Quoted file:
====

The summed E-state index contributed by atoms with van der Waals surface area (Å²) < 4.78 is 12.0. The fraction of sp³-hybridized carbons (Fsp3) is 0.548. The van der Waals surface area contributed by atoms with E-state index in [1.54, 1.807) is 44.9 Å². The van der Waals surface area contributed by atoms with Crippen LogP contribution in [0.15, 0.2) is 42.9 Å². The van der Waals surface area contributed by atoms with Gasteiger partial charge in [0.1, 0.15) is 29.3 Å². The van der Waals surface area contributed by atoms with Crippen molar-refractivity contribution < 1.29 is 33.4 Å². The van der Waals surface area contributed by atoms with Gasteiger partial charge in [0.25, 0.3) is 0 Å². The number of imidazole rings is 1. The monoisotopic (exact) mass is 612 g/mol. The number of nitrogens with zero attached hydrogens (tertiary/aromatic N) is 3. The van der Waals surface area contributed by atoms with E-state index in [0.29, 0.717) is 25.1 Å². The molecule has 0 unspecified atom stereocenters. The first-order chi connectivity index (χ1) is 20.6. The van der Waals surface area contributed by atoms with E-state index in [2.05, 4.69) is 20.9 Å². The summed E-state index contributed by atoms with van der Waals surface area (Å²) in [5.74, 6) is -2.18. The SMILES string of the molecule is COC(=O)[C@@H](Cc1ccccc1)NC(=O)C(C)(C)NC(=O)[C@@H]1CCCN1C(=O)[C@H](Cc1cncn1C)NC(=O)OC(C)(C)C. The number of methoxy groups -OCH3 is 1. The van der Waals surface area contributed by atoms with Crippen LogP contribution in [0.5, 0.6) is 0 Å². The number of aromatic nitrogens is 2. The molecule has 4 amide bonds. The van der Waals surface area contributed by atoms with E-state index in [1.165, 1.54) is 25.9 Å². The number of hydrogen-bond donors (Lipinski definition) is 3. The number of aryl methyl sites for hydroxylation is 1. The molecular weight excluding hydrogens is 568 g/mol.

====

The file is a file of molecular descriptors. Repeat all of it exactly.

The summed E-state index contributed by atoms with van der Waals surface area (Å²) < 4.78 is 12.0. The fraction of sp³-hybridized carbons (Fsp3) is 0.548. The van der Waals surface area contributed by atoms with E-state index in [1.54, 1.807) is 44.9 Å². The van der Waals surface area contributed by atoms with Crippen LogP contribution in [0.15, 0.2) is 42.9 Å². The van der Waals surface area contributed by atoms with Gasteiger partial charge in [0.1, 0.15) is 29.3 Å². The van der Waals surface area contributed by atoms with Crippen molar-refractivity contribution < 1.29 is 33.4 Å². The van der Waals surface area contributed by atoms with Gasteiger partial charge in [0.25, 0.3) is 0 Å². The number of imidazole rings is 1. The monoisotopic (exact) mass is 612 g/mol. The number of nitrogens with zero attached hydrogens (tertiary/aromatic N) is 3. The van der Waals surface area contributed by atoms with E-state index in [0.29, 0.717) is 25.1 Å². The molecule has 0 unspecified atom stereocenters. The first-order chi connectivity index (χ1) is 20.6. The van der Waals surface area contributed by atoms with E-state index in [2.05, 4.69) is 20.9 Å². The summed E-state index contributed by atoms with van der Waals surface area (Å²) in [5.74, 6) is -2.18. The SMILES string of the molecule is COC(=O)[C@@H](Cc1ccccc1)NC(=O)C(C)(C)NC(=O)[C@@H]1CCCN1C(=O)[C@H](Cc1cncn1C)NC(=O)OC(C)(C)C. The number of methoxy groups -OCH3 is 1. The van der Waals surface area contributed by atoms with Crippen LogP contribution in [0.5, 0.6) is 0 Å². The number of aromatic nitrogens is 2. The molecule has 4 amide bonds. The van der Waals surface area contributed by atoms with E-state index in [1.165, 1.54) is 25.9 Å². The number of hydrogen-bond donors (Lipinski definition) is 3. The number of aryl methyl sites for hydroxylation is 1. The molecular weight excluding hydrogens is 568 g/mol.